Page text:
Tāq Kasrā, one of the last surviving buildings of the ancient Sasanian Empire’s capital city, has the largest unreinforced brick arch in the world.
From the beginning of written history until 500 CE
Didius Julianus won the Roman Empire in an auction held by the Praetorian Guard in 193 CE.
Around 255 CE, a Chinese inventor named Ma Jun created a chariot that could always point south – without using magnets.
All roads lead to Rome… but where in Rome do they lead?
The first author whose name we know was Enheduanna. Daughter of Sargon the Great, she wrote religious hymns, so she can also lay claim to being the first named poet in history.
When he arrived in London in 1850, Obaysch was the first hippopotamus in Europe for more than a millennium.
The saeculum was a measurement of time used by the Etruscans and Romans to represent a single lifetime: no-one who witnessed the beginning of a saeculum would see its end, by definition.
It’s our 400th post! In most religions originating in the Middle East, the number 40 equals a large unspecific number: 40 days, 40 nights, 40 years should all be interpreted as “many” days, nights, or years.
There’s an extinct species of gibbon, Junzi imperialis, we only know about because a Chinese noblewoman kept it as a pet more than two millennia ago.
The Red Hand is the symbol of the province of Ulster, but its origins are lost in time. Possible sources include three different clans, pagans, fairies, and a soldier who chopped off his own hand.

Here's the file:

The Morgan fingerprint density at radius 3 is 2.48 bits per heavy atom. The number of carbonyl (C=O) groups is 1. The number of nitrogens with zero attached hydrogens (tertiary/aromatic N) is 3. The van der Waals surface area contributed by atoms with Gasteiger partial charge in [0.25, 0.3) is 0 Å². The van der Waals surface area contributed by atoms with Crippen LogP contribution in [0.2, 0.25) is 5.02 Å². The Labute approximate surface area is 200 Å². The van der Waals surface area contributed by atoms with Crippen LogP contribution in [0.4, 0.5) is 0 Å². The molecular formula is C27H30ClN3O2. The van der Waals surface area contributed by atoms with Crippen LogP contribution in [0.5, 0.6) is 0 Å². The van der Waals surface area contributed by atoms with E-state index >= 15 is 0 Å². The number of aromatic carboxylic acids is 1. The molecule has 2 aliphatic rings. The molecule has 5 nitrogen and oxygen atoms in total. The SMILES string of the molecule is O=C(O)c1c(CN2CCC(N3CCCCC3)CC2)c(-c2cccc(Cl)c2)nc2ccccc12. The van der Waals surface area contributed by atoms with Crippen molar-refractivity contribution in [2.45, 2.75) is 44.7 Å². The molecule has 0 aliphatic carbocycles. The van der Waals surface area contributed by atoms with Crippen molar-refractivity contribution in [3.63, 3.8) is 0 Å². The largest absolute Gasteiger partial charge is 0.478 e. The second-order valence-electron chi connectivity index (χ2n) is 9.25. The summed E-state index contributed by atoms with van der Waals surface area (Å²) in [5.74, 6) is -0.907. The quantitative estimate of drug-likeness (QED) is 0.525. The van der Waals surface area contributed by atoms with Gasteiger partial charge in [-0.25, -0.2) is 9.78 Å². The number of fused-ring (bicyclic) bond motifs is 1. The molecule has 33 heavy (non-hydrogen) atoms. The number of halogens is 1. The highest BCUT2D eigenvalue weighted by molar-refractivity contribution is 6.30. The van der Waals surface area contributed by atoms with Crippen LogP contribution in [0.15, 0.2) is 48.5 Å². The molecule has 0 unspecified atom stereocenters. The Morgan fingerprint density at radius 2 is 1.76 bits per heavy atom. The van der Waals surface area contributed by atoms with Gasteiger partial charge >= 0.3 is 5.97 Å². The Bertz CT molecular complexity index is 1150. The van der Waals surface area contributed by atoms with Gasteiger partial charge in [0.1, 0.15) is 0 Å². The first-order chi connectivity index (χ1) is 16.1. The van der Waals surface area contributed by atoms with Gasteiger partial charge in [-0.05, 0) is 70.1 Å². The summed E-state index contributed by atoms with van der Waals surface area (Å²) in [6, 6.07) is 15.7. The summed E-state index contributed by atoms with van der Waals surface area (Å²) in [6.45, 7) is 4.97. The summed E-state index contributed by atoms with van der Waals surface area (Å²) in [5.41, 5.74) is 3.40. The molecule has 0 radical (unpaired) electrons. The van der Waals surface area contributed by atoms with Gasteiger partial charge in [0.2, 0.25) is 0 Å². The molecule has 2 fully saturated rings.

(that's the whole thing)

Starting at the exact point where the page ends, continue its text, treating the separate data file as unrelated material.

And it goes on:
The heart symbol may have originated with an ancient Roman form of birth control, a plant that is probably now extinct.
Mix egg yolks, dates, honey, vinegar, oil, wine, shallots, and herbs, and then add a roasted flamingo. This is Apicius, one of the earliest surviving cookbooks.
The Poison Damsels of ancient Indian mythology were assassins who could kill someone with a look or a touch.
A bottle of wine on display in a German museum is more than 1600 years old. There are none older – but it probably tastes terrible.
Honey takes on the chemical properties of nectar gathered by bees. This fact turns out to be quite useful if you’re fighting the ancient Romans.
In ancient art from Europe to India a particular artistic motif frequently appears: a male or female figure grabbing two wild creatures, one in each hand. These are the Master and Mistress of Animals.